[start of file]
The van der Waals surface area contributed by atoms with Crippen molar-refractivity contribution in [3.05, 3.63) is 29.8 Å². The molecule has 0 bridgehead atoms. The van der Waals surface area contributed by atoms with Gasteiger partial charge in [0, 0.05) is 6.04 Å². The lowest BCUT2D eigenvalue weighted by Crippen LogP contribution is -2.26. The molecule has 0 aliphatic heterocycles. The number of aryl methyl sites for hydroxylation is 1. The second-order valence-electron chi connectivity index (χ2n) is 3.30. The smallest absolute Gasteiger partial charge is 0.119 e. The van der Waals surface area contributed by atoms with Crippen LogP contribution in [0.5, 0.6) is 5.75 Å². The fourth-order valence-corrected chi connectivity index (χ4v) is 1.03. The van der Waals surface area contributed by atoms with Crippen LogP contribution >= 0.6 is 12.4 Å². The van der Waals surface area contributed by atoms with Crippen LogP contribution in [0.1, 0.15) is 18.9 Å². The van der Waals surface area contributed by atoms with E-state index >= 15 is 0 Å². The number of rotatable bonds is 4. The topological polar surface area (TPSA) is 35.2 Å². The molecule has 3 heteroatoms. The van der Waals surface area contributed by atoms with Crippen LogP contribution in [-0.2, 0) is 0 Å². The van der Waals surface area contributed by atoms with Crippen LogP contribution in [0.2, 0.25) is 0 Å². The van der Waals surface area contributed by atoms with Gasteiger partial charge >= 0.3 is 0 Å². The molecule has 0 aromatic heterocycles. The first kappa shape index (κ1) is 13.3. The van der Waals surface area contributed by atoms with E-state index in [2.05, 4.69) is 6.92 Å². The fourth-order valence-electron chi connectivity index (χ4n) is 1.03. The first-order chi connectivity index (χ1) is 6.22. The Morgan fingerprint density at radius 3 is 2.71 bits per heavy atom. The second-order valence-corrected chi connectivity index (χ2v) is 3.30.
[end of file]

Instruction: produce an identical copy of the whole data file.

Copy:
The van der Waals surface area contributed by atoms with Crippen molar-refractivity contribution in [3.05, 3.63) is 29.8 Å². The molecule has 0 bridgehead atoms. The van der Waals surface area contributed by atoms with Gasteiger partial charge in [0, 0.05) is 6.04 Å². The lowest BCUT2D eigenvalue weighted by Crippen LogP contribution is -2.26. The molecule has 0 aliphatic heterocycles. The number of aryl methyl sites for hydroxylation is 1. The second-order valence-electron chi connectivity index (χ2n) is 3.30. The smallest absolute Gasteiger partial charge is 0.119 e. The van der Waals surface area contributed by atoms with Crippen LogP contribution in [0.5, 0.6) is 5.75 Å². The fourth-order valence-corrected chi connectivity index (χ4v) is 1.03. The van der Waals surface area contributed by atoms with Crippen LogP contribution >= 0.6 is 12.4 Å². The van der Waals surface area contributed by atoms with Crippen LogP contribution in [0.1, 0.15) is 18.9 Å². The van der Waals surface area contributed by atoms with E-state index >= 15 is 0 Å². The number of rotatable bonds is 4. The topological polar surface area (TPSA) is 35.2 Å². The molecule has 3 heteroatoms. The van der Waals surface area contributed by atoms with Crippen LogP contribution in [-0.2, 0) is 0 Å². The van der Waals surface area contributed by atoms with Crippen LogP contribution in [0.2, 0.25) is 0 Å². The van der Waals surface area contributed by atoms with Gasteiger partial charge >= 0.3 is 0 Å². The molecule has 0 aromatic heterocycles. The first kappa shape index (κ1) is 13.3. The van der Waals surface area contributed by atoms with E-state index in [2.05, 4.69) is 6.92 Å². The fourth-order valence-electron chi connectivity index (χ4n) is 1.03. The first-order chi connectivity index (χ1) is 6.22. The Morgan fingerprint density at radius 3 is 2.71 bits per heavy atom. The second-order valence-corrected chi connectivity index (χ2v) is 3.30.